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Estimated reading time: 4 min

Introducing Enayat

To celebrate the beautiful DIFC Grand Mosque designed by RMJM Dubai, we spoke with Enayat Ghaedi, who joined the mosque’s design team during the concept stage after having worked with the Gate Avenue concept design team. During his interview, he delved into the details of the project to explain how tradition and style were considered throughout the design process.

What was the main concept behind the design of the Gate Avenue Grand Mosque?

E: The idea was to create a mosque that was both unique and contemporary so it would sit in harmony with Gate Avenue and DIFC. The lighting was an important aspect of this project. We wanted to filter the light in daytime and create an urban lantern at night with light pouring from the outer shell of the building and inviting people in. It is what elevates the relatively simple building form, the cube, into a landmark that the local community can engage with.

What traditional Islamic features were incorporated into the design?

E: There are a few traditional design features that we thought were important to incorporate into our more contemporary design. The perforated panels of the outer shell, which itself is tilted toward the Qibla direction, are designed to emulate traditional Mashrabiya. Within the mosque, the elaborate chandelier pays homage to the Muqarnas that adorn traditional Islamic structures.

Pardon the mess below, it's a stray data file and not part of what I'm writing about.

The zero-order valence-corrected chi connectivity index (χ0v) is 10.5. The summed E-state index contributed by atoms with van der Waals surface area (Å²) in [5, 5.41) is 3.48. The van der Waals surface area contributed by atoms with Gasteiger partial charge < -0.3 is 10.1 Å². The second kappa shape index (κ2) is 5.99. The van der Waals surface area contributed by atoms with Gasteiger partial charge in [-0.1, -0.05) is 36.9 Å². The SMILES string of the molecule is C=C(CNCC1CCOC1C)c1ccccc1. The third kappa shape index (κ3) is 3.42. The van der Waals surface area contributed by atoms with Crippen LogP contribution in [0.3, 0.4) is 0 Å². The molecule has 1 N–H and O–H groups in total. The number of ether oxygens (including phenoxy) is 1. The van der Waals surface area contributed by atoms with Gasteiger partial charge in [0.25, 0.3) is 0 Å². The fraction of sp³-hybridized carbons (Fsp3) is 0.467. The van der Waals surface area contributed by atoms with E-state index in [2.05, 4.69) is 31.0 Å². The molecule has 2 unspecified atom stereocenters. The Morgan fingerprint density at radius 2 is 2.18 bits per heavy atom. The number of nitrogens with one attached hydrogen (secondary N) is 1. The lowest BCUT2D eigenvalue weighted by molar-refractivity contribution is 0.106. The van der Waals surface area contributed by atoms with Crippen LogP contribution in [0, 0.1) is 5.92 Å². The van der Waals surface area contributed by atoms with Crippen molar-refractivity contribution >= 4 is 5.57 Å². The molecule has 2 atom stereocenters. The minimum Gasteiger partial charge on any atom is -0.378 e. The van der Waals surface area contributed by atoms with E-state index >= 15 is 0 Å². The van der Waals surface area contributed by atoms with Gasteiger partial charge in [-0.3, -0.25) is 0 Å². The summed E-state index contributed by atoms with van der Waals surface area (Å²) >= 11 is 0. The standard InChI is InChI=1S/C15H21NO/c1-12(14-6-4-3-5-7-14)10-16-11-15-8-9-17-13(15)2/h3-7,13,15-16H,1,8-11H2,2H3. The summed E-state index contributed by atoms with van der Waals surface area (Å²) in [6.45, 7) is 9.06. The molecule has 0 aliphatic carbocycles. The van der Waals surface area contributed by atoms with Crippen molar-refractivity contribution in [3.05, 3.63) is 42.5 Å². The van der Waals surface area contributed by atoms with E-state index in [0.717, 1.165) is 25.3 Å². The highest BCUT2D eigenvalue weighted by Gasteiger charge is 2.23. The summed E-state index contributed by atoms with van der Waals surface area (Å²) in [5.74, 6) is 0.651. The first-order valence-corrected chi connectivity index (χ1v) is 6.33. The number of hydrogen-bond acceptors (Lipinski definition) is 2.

What was the most challenging part of this design?

E: There were a few elements of the design for the Grand Mosque that were more challenging to overcome. The first was that we were building over two levels of retail designed by the RMJM Dubai team working on the broader Gate Avenue project, so a lot of teamwork and coordination was required to accommodate each other. We also had a relatively small footprint for the project, which meant that within the three floors we had to really consider the space we were working with in order to fit everything in, including the residence for the Imam. Finally, with the project surrounded by skyscrapers, we had to pay extra attention to the design of the roof because it is visible to surrounding neighbours. It had to be tied in visually to the rest of the building, hence we treated it as the fifth elevation.

How does the process of designing religious buildings differ from retail or commercial projects?

E: From a technical point of view, there isn’t that much of a difference, but there are different regulations that we had to consider. I also think that there are more assigned expectations when designing religious buildings because of the traditions associated with them. For example, domes were considered a must for traditional mosques, but it is not the case in this project. Because of this, we needed to be much clearer in our concept designs, because we were suggesting something new and unique.

What was the most rewarding part of the Grand Mosque project?

E: For me, the most rewarding part of the Grand Mosque project is getting to see the design come to life and be used for prayer and become part of the community is a feeling unlike any other. We get to see the positive impact that our work has on the community.